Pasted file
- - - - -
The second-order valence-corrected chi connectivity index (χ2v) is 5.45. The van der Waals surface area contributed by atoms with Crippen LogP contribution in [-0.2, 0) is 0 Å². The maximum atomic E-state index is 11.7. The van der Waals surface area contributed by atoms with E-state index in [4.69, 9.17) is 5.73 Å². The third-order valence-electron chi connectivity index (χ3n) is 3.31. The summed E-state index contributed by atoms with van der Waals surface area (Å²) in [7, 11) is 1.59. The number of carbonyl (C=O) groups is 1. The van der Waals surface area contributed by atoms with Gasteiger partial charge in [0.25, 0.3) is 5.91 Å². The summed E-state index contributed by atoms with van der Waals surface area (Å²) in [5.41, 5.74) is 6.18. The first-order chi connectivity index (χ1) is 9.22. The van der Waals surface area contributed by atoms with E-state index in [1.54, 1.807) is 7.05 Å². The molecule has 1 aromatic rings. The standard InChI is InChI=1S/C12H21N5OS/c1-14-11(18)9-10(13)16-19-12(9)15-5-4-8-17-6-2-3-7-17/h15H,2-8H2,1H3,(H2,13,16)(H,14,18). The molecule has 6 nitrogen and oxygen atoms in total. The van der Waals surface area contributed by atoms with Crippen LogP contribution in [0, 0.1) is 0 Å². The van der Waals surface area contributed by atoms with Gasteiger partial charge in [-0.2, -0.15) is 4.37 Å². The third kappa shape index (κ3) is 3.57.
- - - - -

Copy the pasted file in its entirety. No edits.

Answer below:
The second-order valence-corrected chi connectivity index (χ2v) is 5.45. The van der Waals surface area contributed by atoms with Crippen LogP contribution in [-0.2, 0) is 0 Å². The maximum atomic E-state index is 11.7. The van der Waals surface area contributed by atoms with E-state index in [4.69, 9.17) is 5.73 Å². The third-order valence-electron chi connectivity index (χ3n) is 3.31. The summed E-state index contributed by atoms with van der Waals surface area (Å²) in [7, 11) is 1.59. The number of carbonyl (C=O) groups is 1. The van der Waals surface area contributed by atoms with Gasteiger partial charge in [0.25, 0.3) is 5.91 Å². The summed E-state index contributed by atoms with van der Waals surface area (Å²) in [5.41, 5.74) is 6.18. The first-order chi connectivity index (χ1) is 9.22. The van der Waals surface area contributed by atoms with E-state index in [1.54, 1.807) is 7.05 Å². The molecule has 1 aromatic rings. The standard InChI is InChI=1S/C12H21N5OS/c1-14-11(18)9-10(13)16-19-12(9)15-5-4-8-17-6-2-3-7-17/h15H,2-8H2,1H3,(H2,13,16)(H,14,18). The molecule has 6 nitrogen and oxygen atoms in total. The van der Waals surface area contributed by atoms with Crippen LogP contribution in [0, 0.1) is 0 Å². The van der Waals surface area contributed by atoms with Gasteiger partial charge in [-0.2, -0.15) is 4.37 Å². The third kappa shape index (κ3) is 3.57.